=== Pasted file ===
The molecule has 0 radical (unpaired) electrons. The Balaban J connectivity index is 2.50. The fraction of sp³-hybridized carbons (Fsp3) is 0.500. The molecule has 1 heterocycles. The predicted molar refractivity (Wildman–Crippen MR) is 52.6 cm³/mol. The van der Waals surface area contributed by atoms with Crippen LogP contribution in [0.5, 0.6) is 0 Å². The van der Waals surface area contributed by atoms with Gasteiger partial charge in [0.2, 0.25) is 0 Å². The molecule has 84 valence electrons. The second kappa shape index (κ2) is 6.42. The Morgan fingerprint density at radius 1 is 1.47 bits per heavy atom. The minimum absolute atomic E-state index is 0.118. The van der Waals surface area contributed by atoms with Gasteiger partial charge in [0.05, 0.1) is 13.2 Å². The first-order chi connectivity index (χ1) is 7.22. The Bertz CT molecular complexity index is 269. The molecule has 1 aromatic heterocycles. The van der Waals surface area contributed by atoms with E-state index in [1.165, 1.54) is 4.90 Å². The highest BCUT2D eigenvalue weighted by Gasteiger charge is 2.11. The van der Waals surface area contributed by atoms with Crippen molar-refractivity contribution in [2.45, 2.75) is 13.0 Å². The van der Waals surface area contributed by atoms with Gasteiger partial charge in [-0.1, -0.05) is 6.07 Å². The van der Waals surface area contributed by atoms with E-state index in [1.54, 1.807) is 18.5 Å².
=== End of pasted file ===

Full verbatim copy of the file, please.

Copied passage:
The molecule has 0 radical (unpaired) electrons. The Balaban J connectivity index is 2.50. The fraction of sp³-hybridized carbons (Fsp3) is 0.500. The molecule has 1 heterocycles. The predicted molar refractivity (Wildman–Crippen MR) is 52.6 cm³/mol. The van der Waals surface area contributed by atoms with Crippen LogP contribution in [0.5, 0.6) is 0 Å². The van der Waals surface area contributed by atoms with Gasteiger partial charge in [0.2, 0.25) is 0 Å². The molecule has 84 valence electrons. The second kappa shape index (κ2) is 6.42. The Morgan fingerprint density at radius 1 is 1.47 bits per heavy atom. The minimum absolute atomic E-state index is 0.118. The van der Waals surface area contributed by atoms with Gasteiger partial charge in [0.05, 0.1) is 13.2 Å². The first-order chi connectivity index (χ1) is 7.22. The Bertz CT molecular complexity index is 269. The molecule has 1 aromatic heterocycles. The van der Waals surface area contributed by atoms with E-state index in [1.165, 1.54) is 4.90 Å². The highest BCUT2D eigenvalue weighted by Gasteiger charge is 2.11. The van der Waals surface area contributed by atoms with Crippen molar-refractivity contribution in [2.45, 2.75) is 13.0 Å². The van der Waals surface area contributed by atoms with Gasteiger partial charge in [-0.1, -0.05) is 6.07 Å². The van der Waals surface area contributed by atoms with E-state index in [1.54, 1.807) is 18.5 Å².